A couple of years before Mickey Mouse was created, Disney sent a birthday card to his father.According to Mickey Mouse in Color (with the collection of Gottfredson’s comic strips) where a photo of this is found, this card with three drawings of mice, was drawn by Disney himself. This seems plausible, but we probably can’t quite rule out that a studio artist made the drawings for him. See image below.

Especially one of these mice has a bit more in common with Meek’s early Johnny Mouse than with Mickey. Disney’s drawing could seem to be “the missing link” between Meek’s mouse and early Mickey as we see in on the drawing belonging to The Walt Disney Family Museum and in Plane Crazy.

- Skinny arms and legs- Elbows with sharp angles.- Naked feet- For the most part: black and with round ears

In the interview with Iwerks that you quote from, he said:

”I tried some sketches of dogs and cats, but there were too many cats (like Krazy Kat). Then I went through a batch of magazines. In Life or Judge I ran into cartoons of animals by [Clifton] Meek and got an idea for a mouse.”

According to this he asserts that he got an idea for a mouse - with the inspiration from Meek - and Walt Disney is not mentioned. I don’t believe that this version is the correct one. The question that must be asked in connection with this is: When was the mice by Meek published in Life or Judge ?

According to Meeks article from 1967 he stopped drawings mice before starting to work for World. Here he started with a pantomine strip named Grindstone George. This ran from 1916 - 1919.I don’t find it very probable that magazines from 1916 or earlier were ready at hand for Iwerks to browse through in 1928.

As we all know: According to Walt Disney’s version of the creation of Mickey Mouse, he got the idea for Mickey and made some sketches and even made an outline for a story on the famous train trip from New York to Los Angeles in March 1928.

This story is often refered to as a legend or myth, but I have the impression that several leading Disney historians believe that it is basically true. It may have been somewhat embellished by Disney in interviews through the years. I agree with those that believe that it is true.

Walt Disney would certainly not have sat idle during a three days train trip - and just worrying because of what had happened. This would have been against his nature and inclination. He knew that he would have to come up with a good idea for a new ”leading star” - and there is every reason to believe that he did that on the train.

According to an article by John Culhane in Saturday Review, Nov. 11, 1978, Otto Messmer - the creator of Felix - told him:”Walt designed a mouse, but it wasn’t very good. He was long and skinny. Ub Iwerks redesigned the character.”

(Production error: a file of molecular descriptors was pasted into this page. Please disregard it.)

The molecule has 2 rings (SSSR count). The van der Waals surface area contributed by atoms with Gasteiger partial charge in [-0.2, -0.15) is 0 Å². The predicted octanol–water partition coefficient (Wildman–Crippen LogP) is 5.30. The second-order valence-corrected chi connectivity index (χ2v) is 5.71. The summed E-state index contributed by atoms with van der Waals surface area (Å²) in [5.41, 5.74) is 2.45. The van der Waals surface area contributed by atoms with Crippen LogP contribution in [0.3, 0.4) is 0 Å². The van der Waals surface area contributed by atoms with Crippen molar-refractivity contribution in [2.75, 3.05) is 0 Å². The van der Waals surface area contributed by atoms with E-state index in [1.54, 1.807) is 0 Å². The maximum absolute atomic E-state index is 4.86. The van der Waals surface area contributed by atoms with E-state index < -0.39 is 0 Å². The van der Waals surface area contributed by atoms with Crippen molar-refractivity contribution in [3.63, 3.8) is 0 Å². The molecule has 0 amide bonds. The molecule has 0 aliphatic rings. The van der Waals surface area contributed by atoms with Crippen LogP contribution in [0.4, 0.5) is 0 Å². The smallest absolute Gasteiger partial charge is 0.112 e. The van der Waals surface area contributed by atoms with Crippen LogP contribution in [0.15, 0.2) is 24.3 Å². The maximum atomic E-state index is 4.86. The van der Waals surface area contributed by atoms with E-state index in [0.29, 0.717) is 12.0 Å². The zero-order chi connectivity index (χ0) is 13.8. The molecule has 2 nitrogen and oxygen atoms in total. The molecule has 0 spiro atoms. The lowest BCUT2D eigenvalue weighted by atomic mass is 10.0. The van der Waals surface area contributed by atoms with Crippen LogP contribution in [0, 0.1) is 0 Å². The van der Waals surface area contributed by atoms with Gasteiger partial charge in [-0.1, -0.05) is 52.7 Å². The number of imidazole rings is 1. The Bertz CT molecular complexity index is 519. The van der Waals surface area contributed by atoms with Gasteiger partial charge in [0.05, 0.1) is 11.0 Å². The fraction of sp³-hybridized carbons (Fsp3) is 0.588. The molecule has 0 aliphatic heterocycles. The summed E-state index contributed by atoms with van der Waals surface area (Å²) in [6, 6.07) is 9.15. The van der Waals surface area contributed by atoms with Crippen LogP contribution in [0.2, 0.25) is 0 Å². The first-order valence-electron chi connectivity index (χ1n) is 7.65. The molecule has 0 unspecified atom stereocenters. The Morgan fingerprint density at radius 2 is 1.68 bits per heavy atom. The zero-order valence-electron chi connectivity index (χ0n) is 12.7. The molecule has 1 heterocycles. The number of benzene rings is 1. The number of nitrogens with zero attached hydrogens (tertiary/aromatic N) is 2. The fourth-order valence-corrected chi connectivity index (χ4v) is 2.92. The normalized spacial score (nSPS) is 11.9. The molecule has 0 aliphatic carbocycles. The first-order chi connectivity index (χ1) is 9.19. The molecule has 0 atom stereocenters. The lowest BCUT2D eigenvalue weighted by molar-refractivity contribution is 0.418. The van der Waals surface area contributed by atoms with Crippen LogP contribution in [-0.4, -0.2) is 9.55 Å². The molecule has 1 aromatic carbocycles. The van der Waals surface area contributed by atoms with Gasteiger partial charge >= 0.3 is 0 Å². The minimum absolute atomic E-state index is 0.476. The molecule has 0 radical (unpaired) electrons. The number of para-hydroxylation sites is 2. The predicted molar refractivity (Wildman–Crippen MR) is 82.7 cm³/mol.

Thanks to Jim Korkis for pointing towards this article.

If this was true, we probably have here the inspiration that Walt got from Meek: resulting in a long and skinny mouse.]
My answer: It is important to note that this interview was not fully transcribed and came as notes that often do not include the subject in the sentences. We have reproduced it re-instating the missing words and the active voice. The notes read “in Life or Judge ran into cartoons of animals by Meeker – got an idea for a mouse.” The context of the previous sentences suggests that the subject is Ub, but in reality the sentence could also be “In Life or Judge Walt ran into cartoons of animals…” We know that “Meeker” is in reality “Clifton Meek”, who drew in Life and Judge before 1916.

Wednesday, May 12, 2010

We are in May and I already know two of the books that will make it on my 5 Best Disney History Books of 2010 list. Interestingly enough both of them this time around are about park history. One is Project Future: The Inside Story Behind the Creation of Disney World by Chad Emerson, the other, Walt Disney Imagineering: A Behind the Dreams Look at Making More Magic Real by Melody Malmberg will be released next week and is definitely a "must-have".

I received my review copy last week and spent the whole weekend truly enjoying it. If you bought Walt Disney Imagineering almost 15 years ago, you know what to expect. A huge, lavish book full of never-seen-before photographs and renderings that feature the best of Imagineering, being through breathtaking artwork or by putting a face on the artists that create the parks.

And the text itself is once again tremendously enjoyable, Malmberg being both Imagineer Joe Rhode's wife and an excellent writer.

One caveat (aside from my unease at the tacky cover): If your focus is purely pre-1966 Disney history then this book is not for you as it covers mostly the new projects that the Imagineers worked on since 1984. I find those to be of tremendous interest, so I have to wholeheartledly recommend this new volume.
Great drawing by Nancy Beiman about Frank and Ollie being sold at the moment on Howard Lowery.

Do not miss today:

- Disney Historian Jim Korkis talks about the history of the relationship between Disney and the Muppets including the extensive plans for the Muppets that Disney had in 1990 at this link.